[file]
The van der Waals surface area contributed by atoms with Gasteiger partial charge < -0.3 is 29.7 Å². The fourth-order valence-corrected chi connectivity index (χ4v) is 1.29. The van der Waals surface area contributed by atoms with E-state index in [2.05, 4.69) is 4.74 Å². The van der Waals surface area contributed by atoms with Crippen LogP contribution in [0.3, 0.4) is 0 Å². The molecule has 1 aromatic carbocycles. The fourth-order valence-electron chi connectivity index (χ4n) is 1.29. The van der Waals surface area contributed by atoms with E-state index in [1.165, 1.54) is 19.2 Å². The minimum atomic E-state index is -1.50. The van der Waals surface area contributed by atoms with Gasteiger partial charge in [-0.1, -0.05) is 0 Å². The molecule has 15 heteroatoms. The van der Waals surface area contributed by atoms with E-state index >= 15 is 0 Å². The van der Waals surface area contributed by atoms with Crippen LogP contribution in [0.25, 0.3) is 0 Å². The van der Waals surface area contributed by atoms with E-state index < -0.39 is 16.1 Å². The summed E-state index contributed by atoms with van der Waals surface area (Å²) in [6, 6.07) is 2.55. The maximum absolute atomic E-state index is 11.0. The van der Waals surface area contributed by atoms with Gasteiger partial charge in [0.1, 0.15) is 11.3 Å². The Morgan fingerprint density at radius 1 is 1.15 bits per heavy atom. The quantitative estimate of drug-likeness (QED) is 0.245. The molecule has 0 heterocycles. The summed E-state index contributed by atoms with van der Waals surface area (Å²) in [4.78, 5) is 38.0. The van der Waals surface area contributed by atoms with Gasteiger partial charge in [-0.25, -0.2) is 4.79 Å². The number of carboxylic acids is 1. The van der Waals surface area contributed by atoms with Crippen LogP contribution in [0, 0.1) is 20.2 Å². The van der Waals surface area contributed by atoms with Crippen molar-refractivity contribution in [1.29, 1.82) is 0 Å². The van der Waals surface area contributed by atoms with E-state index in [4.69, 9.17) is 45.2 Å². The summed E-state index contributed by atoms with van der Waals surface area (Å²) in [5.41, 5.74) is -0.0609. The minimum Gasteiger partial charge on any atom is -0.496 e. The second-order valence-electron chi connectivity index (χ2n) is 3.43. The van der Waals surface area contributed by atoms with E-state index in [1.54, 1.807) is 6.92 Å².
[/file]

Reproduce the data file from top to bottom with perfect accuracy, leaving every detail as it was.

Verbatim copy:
The van der Waals surface area contributed by atoms with Gasteiger partial charge < -0.3 is 29.7 Å². The fourth-order valence-corrected chi connectivity index (χ4v) is 1.29. The van der Waals surface area contributed by atoms with E-state index in [2.05, 4.69) is 4.74 Å². The van der Waals surface area contributed by atoms with Crippen LogP contribution in [0.3, 0.4) is 0 Å². The molecule has 1 aromatic carbocycles. The fourth-order valence-electron chi connectivity index (χ4n) is 1.29. The van der Waals surface area contributed by atoms with E-state index in [1.165, 1.54) is 19.2 Å². The minimum atomic E-state index is -1.50. The van der Waals surface area contributed by atoms with Gasteiger partial charge in [-0.1, -0.05) is 0 Å². The molecule has 15 heteroatoms. The van der Waals surface area contributed by atoms with E-state index >= 15 is 0 Å². The van der Waals surface area contributed by atoms with Crippen LogP contribution in [0.25, 0.3) is 0 Å². The van der Waals surface area contributed by atoms with E-state index < -0.39 is 16.1 Å². The summed E-state index contributed by atoms with van der Waals surface area (Å²) in [6, 6.07) is 2.55. The maximum absolute atomic E-state index is 11.0. The van der Waals surface area contributed by atoms with Gasteiger partial charge in [0.1, 0.15) is 11.3 Å². The Morgan fingerprint density at radius 1 is 1.15 bits per heavy atom. The quantitative estimate of drug-likeness (QED) is 0.245. The molecule has 0 heterocycles. The summed E-state index contributed by atoms with van der Waals surface area (Å²) in [4.78, 5) is 38.0. The van der Waals surface area contributed by atoms with Gasteiger partial charge in [-0.25, -0.2) is 4.79 Å². The number of carboxylic acids is 1. The van der Waals surface area contributed by atoms with Crippen LogP contribution in [0, 0.1) is 20.2 Å². The van der Waals surface area contributed by atoms with Crippen molar-refractivity contribution in [1.29, 1.82) is 0 Å². The van der Waals surface area contributed by atoms with E-state index in [4.69, 9.17) is 45.2 Å². The summed E-state index contributed by atoms with van der Waals surface area (Å²) in [5.41, 5.74) is -0.0609. The minimum Gasteiger partial charge on any atom is -0.496 e. The second-order valence-electron chi connectivity index (χ2n) is 3.43. The van der Waals surface area contributed by atoms with E-state index in [1.54, 1.807) is 6.92 Å².